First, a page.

Syracuse – Lovventura
While Antinote has fast been establishing itself as a label with a penchant for the finest in leftfield electronics with a gritty, non-conformist edge, let it never be said that they are a label of any fixed style. The evidence has been there in the past, and so it rears its head again with the second single from Syracuse. Antoine Kogut and Isabelle Maitre were spellbinding enough on their first single, which found 60s lounge tones meeting with psychedelia and just a touch of electro pop across three tracks. Now they return to the fold with an even more luxuriant approach crafted to melt hearts at every turn.
“Lovventura” is especially blissful, as tender strums of clean, unprocessed guitar perform a measured dance with Maitre’s dreamy coos, and it’s hard not to be reminded of Julee Cruise’s otherworldly tones on the Twin Peaks soundtrack. Admittedly the thread of darkness that inhabits Angelo Badalamenti’s work is not present here, instead replaced with a sweet romance that ensures no bad vibes slip into the fray. While these core elements twirl in an indefinite loop, the rest of the track’s considerable atmosphere is shaped out by lo-fi electronics applied with a delicate hand, whether it be seductive synth lines following behind the vocal or swirling vaporous noise that gently rises to lift the track off into the ether.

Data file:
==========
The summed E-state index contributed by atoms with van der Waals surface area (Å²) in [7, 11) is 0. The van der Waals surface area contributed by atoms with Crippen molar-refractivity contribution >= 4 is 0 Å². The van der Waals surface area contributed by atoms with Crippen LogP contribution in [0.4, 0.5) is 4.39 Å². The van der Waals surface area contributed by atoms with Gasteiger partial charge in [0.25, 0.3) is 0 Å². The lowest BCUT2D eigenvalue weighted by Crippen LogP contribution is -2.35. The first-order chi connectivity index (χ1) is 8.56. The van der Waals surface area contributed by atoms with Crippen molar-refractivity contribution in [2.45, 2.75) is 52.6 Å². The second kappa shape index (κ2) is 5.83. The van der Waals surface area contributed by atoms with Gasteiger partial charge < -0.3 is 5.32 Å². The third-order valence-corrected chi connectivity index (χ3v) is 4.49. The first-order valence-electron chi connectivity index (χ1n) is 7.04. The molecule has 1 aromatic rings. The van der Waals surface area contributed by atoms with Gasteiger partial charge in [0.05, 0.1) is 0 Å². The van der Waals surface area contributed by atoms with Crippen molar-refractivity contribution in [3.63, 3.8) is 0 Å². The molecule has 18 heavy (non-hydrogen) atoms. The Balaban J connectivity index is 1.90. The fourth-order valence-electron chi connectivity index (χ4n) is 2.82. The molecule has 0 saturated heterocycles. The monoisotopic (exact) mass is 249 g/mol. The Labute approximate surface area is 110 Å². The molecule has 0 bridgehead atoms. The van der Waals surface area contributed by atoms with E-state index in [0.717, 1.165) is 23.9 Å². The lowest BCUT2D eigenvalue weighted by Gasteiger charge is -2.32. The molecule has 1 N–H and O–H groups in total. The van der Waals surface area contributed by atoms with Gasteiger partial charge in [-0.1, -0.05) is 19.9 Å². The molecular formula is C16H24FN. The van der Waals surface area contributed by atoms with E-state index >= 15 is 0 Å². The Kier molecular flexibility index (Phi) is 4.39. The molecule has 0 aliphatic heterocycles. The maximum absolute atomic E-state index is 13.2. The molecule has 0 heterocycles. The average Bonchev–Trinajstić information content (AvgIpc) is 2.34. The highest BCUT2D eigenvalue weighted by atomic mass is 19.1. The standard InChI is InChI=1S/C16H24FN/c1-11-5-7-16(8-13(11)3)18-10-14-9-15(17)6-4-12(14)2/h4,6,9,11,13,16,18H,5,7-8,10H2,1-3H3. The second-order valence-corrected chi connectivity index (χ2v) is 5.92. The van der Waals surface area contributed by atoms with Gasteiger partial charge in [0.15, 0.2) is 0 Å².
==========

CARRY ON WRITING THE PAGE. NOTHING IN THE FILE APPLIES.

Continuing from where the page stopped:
While the folky tones of the opening cut seem somewhat distanced from the first EP, “Latomia” shares a little more of that honey-coated pop pleasure, as a more involved arrangement of synths and other such instrumentation play out a breezy refrain that’s over as quickly as it begins. The charmingly simple drum machine mantra gets a little help in its rhythmic quest with a squidgy chord stab, but there’s plenty more to be laid on top from shrill Theremin warble to trickling glass-like arpeggios. Maitre is once again eschewing words in favour of wistful tones, and there’s space for a light touch of guitar and bass, but here all the parts play their role for a more balanced whole.
It’s fair to say that listeners switched on to Antinote by the scratchy tones of Albinos or the minimal abstraction of Iueke might be a little surprised by the slinky nature of this release from Syracuse, but then this is a label that prides itself on championing an unpretentious kind of underground, where nothing is off limits as long as it has class. There’s no doubt that Syracuse, with their overwhelming romance and charm have exactly the credentials to sit comfortably on the label. It might hurt that the sweet reverie of the music is over so swiftly, but then in parting is such sweet sorrow, and so the slender track lengths and the longing afterwards become as much a part of the swooning achievement as the music itself.